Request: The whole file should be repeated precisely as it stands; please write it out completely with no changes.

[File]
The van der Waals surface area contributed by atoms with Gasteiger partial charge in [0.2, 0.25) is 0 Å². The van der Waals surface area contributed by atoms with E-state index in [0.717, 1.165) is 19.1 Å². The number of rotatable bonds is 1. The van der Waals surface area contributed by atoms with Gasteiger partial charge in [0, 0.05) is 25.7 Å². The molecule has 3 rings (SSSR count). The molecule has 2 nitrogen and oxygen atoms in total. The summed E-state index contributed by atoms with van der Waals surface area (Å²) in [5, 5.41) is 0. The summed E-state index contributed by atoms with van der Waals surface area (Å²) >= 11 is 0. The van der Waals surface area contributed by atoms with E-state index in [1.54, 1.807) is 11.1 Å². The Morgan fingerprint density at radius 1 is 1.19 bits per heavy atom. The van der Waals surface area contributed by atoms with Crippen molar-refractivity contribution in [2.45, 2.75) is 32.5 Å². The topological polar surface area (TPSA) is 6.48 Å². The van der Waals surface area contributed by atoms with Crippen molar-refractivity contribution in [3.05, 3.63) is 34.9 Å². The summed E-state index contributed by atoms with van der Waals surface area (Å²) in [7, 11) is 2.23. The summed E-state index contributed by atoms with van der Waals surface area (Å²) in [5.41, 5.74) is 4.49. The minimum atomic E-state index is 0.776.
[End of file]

The van der Waals surface area contributed by atoms with Gasteiger partial charge in [0.2, 0.25) is 0 Å². The van der Waals surface area contributed by atoms with E-state index in [0.717, 1.165) is 19.1 Å². The number of rotatable bonds is 1. The van der Waals surface area contributed by atoms with Gasteiger partial charge in [0, 0.05) is 25.7 Å². The molecule has 3 rings (SSSR count). The molecule has 2 nitrogen and oxygen atoms in total. The summed E-state index contributed by atoms with van der Waals surface area (Å²) in [5, 5.41) is 0. The summed E-state index contributed by atoms with van der Waals surface area (Å²) >= 11 is 0. The van der Waals surface area contributed by atoms with E-state index in [1.54, 1.807) is 11.1 Å². The Morgan fingerprint density at radius 1 is 1.19 bits per heavy atom. The van der Waals surface area contributed by atoms with Crippen molar-refractivity contribution in [2.45, 2.75) is 32.5 Å². The topological polar surface area (TPSA) is 6.48 Å². The van der Waals surface area contributed by atoms with Crippen molar-refractivity contribution in [3.05, 3.63) is 34.9 Å². The summed E-state index contributed by atoms with van der Waals surface area (Å²) in [7, 11) is 2.23. The summed E-state index contributed by atoms with van der Waals surface area (Å²) in [5.41, 5.74) is 4.49. The minimum atomic E-state index is 0.776.